Things We Learned » Guineas could be a real Classic

Guineas could be a real Classic

It’s going to be some 2000 Guineas next May if they all get there.  Perhaps there is that sense at this stage every year, in the immediate wake of the big European juvenile autumn races.  It may be a recency-bias thing.  Even so, you get the feeling that this year’s crop of juvenile colts could be a vintage crop.

Too Darn Hot has to top the list.  John Gosden’s colt is unbeaten in four, and he won the Dewhurst.  Not only did he win the Dewhurst, but he won it impressively, despite not getting the run of the race nor really handling the Dip on the fast ground.  And there’s his breeding, by Dubawi out of Dar Re Mi, a brother to So Mi Dar, a half-brother to Lah Ti Dar, a brother to the colt who sold for 3.5 million guineas at Tattersalls last week. 

Then there is Quorto, another Dubawi colt, another unbeaten colt, a Godolphin colt, winner of the Superlative Stakes and conqueror of Anthony Van Dyck in the National Stakes.  And Calyx, whom we haven’t seen since he beat Advertise and Sergei Prokoviev in the Coventry Stakes.  Another John Gosden colt, another unbeaten colt. 

And Ten Sovereigns, a No Nay Never colt, an Aidan O’Brien colt, blistering over six furlongs in his maiden and in the Round Tower Stakes, and doughty too in the Middle Park.  Yet another unbeaten colt.  And Madhmoon, box office when he won the Champions Juvenile Stakes at Leopardstown on Irish Champions Weekend, but now a little forgotten as time has rolled on and the world has gone Too Darn Hot mad.  But that suits Kevin Prendergast well.  Under the radar and creeping.  And yes, Madhmoon is unbeaten too.

It is not every year that you have five unbeaten juveniles towards the top of the 2000 Guineas market by the time the Buck House Chase has been run at Punchestown.

Advertise isn’t far off the top ones, the July Stakes winner, the Phoenix Stakes winner, the Coventry runner-up, the Dewhurst runner-up, and Jash was only beaten a half a length by Ten Sovereigns in the Middle Park, the pair of them clear of the Molecomb Stakes winner and the Anglesey Stakes winner and the Gimcrack Stakes winner.

And then there is Frenchman Persian King, who beat Magna Grecia in the Autumn Stakes at Newmarket on Saturday, clocking a proportionately similar time over a mile to the time that Too Darn Hot clocked over seven furlongs in the Dewhurst.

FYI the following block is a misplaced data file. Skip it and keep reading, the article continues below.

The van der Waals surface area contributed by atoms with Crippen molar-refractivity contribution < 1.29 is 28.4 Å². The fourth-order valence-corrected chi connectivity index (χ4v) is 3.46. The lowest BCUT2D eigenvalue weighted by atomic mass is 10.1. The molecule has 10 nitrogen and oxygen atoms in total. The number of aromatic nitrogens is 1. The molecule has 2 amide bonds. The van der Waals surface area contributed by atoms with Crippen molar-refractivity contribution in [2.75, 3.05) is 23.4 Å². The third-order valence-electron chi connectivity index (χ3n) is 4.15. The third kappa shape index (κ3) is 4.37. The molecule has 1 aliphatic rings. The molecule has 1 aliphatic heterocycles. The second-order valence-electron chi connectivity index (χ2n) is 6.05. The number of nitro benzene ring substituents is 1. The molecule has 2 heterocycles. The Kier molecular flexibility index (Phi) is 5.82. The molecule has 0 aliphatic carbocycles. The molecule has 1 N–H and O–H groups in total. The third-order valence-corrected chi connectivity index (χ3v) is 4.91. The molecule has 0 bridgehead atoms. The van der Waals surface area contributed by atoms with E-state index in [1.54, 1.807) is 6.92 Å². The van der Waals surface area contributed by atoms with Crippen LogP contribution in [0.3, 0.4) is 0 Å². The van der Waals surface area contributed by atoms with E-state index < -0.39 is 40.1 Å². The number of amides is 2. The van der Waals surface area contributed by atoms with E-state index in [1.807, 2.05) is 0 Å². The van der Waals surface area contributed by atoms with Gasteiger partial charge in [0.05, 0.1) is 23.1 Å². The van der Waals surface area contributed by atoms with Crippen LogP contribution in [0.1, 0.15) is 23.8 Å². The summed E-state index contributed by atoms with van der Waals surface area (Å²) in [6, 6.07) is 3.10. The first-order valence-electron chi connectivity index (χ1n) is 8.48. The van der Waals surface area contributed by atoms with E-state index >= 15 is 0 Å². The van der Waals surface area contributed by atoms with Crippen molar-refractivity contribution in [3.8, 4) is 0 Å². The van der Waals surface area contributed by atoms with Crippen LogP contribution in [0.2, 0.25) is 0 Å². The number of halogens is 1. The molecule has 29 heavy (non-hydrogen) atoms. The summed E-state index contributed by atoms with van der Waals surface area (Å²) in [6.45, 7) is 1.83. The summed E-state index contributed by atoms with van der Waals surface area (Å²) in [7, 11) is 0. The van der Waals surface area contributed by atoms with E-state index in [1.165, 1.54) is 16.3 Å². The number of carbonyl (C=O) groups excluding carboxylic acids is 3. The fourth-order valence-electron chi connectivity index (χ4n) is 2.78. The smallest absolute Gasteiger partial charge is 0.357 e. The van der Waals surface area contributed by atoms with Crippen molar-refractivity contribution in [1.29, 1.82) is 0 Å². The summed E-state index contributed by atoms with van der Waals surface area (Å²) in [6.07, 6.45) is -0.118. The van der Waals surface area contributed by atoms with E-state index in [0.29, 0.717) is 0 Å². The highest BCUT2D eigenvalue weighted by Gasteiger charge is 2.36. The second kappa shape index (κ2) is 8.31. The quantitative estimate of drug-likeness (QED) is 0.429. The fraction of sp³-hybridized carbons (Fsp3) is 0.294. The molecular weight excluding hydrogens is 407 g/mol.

It is rare that Andre Fabre takes a juvenile to Newmarket in the autumn without just cause and without just intent.  Fabre’s Miss France won the Oh So Sharp Stakes in 2013 before going back to Newmarket the following May and winning the 1000 Guineas.  The 1993 2000 Guineas hero Zafonic won the Dewhurst in 1992.  The 1995 Guineas winner Pennekamp won the Dewhurst in 1993.  It would not be at all surprising to see Persian King return to Newmarket next May.

You won’t be wishing the National Hunt season away during the winter now.  But still, you can already feel the warm glow of next year’s Guineas. 

Middle-distance pointers

It is probable that, as well as providing significant clues to next year’s 2000 Guineas, Newmarket on Saturday also presented serious pointers to some of the top three-year-old middle-distance races of 2019. 

Kew Gardens won the opening race on the card last year, the Zetland Stakes, and Kew Gardens won the Queen’s Vase this year, as well as the Grand Prix de Paris, before going on to Doncaster and winning the St Leger.

Second in the Zetland Stakes last year was Dee Ex Bee, who finished second in this year’s Derby and fourth in this year’s St Leger.

The 2016 Zetland Stakes was won by Coronet, who won the Ribblesdale Stakes in 2017 and finished fourth in the Irish Oaks and second in the Yorkshire Oaks.  Third in that Zetland Stakes was 2017 Dante and King Edward VII winner Permian, and fourth was 2017 Derby winner Wings Of Eagles. 

Fifth in last year’s Autumn Stakes was Flag Of Honour, who won this year’s Irish St Leger, while the 2016 Autumn Stakes was won by Best Solution, who won the Lingfield Derby Trial as a three-year-old, and has now won two Group 1 races in Germany as a four-year-old.